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Evidence Data

Why we capture data on Service children

  • Data is the key to understanding the impact of an Armed Forces lifestyle on Service children
  • Schools can be better prepared to support their Service children
  • Comparisons can be made on attainment levels between Service and non-Service children
  • Patterns in school absence can be identified
  • Local authorities can prepare to support Service children with their mental health and wellbeing needs
  • Agencies can provide support and identify where there are gaps in provision
  • Resources can be targeted to support specific needs in different geographical locations
  • Further research can be conducted with an inclusive group of participants.

In the Welsh Government Armed Forces Covenant Annual Report 2018, Kirsty Williams AM, former Minister for Education, made a commitment to collect data on Service children in Wales. SSCE Cymru and the Directorate of Children and Young People of the Ministry of Defence (MOD) are supporting Welsh Government in implementing this change.

Welsh Governments definition of a Service child:

A ‘Service child’ has parent(s) or person(s) exercising parental responsibility who is/are Service personnel serving:

  • In HM Regular or Reserve Armed Forces – Royal Navy and Royal Marines; British Army and Royal Air Force, Or
  • Is an Armed Forces Veteran who has been in Service within the past two years, Or
  • One of their parents died whilst serving in the Armed Forces and the learner has received a pension under the Armed Forces Compensation Scheme or the War Pensions Scheme.

SSCE Cymru also encourages schools to consider identifying children and young people who don’t fit within the above definition but have a link to the Armed Forces.

Service parent/carer survey (2020).

Challenges schools face in supporting Service children: 58% Identifying Service children.

Service parent/carer survey (2020).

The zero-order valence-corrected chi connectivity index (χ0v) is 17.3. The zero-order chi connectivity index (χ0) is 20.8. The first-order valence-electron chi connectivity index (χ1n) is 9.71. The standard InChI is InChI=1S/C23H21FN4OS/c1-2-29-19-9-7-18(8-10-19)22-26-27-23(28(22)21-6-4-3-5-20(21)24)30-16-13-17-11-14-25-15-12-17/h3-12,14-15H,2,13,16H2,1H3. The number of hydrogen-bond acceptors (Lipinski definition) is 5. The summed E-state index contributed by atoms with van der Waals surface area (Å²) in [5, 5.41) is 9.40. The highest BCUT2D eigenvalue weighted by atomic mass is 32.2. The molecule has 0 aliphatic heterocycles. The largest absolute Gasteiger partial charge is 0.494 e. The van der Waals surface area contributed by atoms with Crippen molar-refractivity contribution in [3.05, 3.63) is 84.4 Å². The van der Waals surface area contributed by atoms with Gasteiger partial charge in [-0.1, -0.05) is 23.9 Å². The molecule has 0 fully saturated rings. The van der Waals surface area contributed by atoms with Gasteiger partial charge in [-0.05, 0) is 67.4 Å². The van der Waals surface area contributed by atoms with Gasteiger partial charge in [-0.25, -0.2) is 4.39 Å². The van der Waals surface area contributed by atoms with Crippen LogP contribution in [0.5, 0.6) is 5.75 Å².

Support systems that would be beneficial to Service child(ren): 61% Identifying Service children during the admission process.

I’ve enjoyed going around to lots of places around the world, its adventurous and exciting.

Supporting Service Children in Education Cymru: A Study of Data and Support Provision in Wales (2015)

Commissioned by SSCE Cymru and conducted by the Data Unit Wales, this report involved interviews with schools from across Wales and found that there was very little data on Service children available, indicating a need for more information and guidance to enable schools to collect data and access support.

What the report did identify, based on the most recent census data (2011), is that there are Service families with children up to the age of 16 across all 22 local authorities in Wales. The 2011 census data indicates that there are a minimum of 2,486 children in Wales where the HRP (household reference person) indicated that he or she was in the Armed Forces. This does not include information where the non-HRP(s) is/are in the Armed Forces, or information on veterans or Reservists, or where families with Service children do not live at the same address.

Download the full report here

Service children in Wales

SSCE Cymru worked with all 22 local authorities and independent schools in Wales to conduct a data collection activity on Service children. This provided a snapshot of the number and location of Service children in Wales as of August 2023.


Click on the name of a local authority to see the data.

Anglesey Gwynedd Conwy Denbighshire Flintshire Wrexham Ceredigion Powys Pembrokeshire Carmarthenshire Swansea Neath Port Talbot Bridgend Rhondda Cynon Taf Merthyr Tydfil Caerphilly Vale of Glamorgan Cardiff Torfaen Newport Blaenau Gwent Monmouthshire